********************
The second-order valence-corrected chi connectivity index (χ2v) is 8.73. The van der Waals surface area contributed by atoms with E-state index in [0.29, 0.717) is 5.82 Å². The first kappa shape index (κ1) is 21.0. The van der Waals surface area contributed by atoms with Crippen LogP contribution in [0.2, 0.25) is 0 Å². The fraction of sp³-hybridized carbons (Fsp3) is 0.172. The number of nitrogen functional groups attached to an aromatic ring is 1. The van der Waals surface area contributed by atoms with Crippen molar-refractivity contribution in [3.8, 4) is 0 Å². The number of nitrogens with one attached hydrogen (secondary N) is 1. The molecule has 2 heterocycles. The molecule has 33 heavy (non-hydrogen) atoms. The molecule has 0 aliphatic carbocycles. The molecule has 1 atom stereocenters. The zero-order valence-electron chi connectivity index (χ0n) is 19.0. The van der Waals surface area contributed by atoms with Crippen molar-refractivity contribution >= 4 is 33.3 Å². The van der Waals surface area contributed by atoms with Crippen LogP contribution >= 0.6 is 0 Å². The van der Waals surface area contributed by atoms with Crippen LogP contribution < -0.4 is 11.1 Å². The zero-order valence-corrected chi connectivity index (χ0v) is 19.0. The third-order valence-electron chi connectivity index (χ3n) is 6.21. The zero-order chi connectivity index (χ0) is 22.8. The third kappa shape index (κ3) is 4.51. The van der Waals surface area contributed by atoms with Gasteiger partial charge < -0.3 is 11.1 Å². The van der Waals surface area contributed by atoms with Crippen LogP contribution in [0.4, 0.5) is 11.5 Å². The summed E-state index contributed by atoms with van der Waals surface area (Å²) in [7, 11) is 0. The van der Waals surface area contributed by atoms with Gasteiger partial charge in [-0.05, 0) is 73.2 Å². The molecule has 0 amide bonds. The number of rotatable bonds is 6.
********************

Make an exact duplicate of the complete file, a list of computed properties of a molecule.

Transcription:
The second-order valence-corrected chi connectivity index (χ2v) is 8.73. The van der Waals surface area contributed by atoms with E-state index in [0.29, 0.717) is 5.82 Å². The first kappa shape index (κ1) is 21.0. The van der Waals surface area contributed by atoms with Crippen LogP contribution in [0.2, 0.25) is 0 Å². The fraction of sp³-hybridized carbons (Fsp3) is 0.172. The number of nitrogen functional groups attached to an aromatic ring is 1. The van der Waals surface area contributed by atoms with Crippen molar-refractivity contribution in [3.8, 4) is 0 Å². The number of nitrogens with one attached hydrogen (secondary N) is 1. The molecule has 2 heterocycles. The molecule has 33 heavy (non-hydrogen) atoms. The molecule has 0 aliphatic carbocycles. The molecule has 1 atom stereocenters. The zero-order valence-electron chi connectivity index (χ0n) is 19.0. The van der Waals surface area contributed by atoms with Crippen molar-refractivity contribution >= 4 is 33.3 Å². The van der Waals surface area contributed by atoms with Crippen LogP contribution >= 0.6 is 0 Å². The van der Waals surface area contributed by atoms with Crippen LogP contribution < -0.4 is 11.1 Å². The zero-order valence-corrected chi connectivity index (χ0v) is 19.0. The third-order valence-electron chi connectivity index (χ3n) is 6.21. The zero-order chi connectivity index (χ0) is 22.8. The third kappa shape index (κ3) is 4.51. The van der Waals surface area contributed by atoms with Gasteiger partial charge < -0.3 is 11.1 Å². The van der Waals surface area contributed by atoms with Crippen LogP contribution in [0.4, 0.5) is 11.5 Å². The summed E-state index contributed by atoms with van der Waals surface area (Å²) in [7, 11) is 0. The van der Waals surface area contributed by atoms with Gasteiger partial charge in [-0.05, 0) is 73.2 Å². The molecule has 0 amide bonds. The number of rotatable bonds is 6.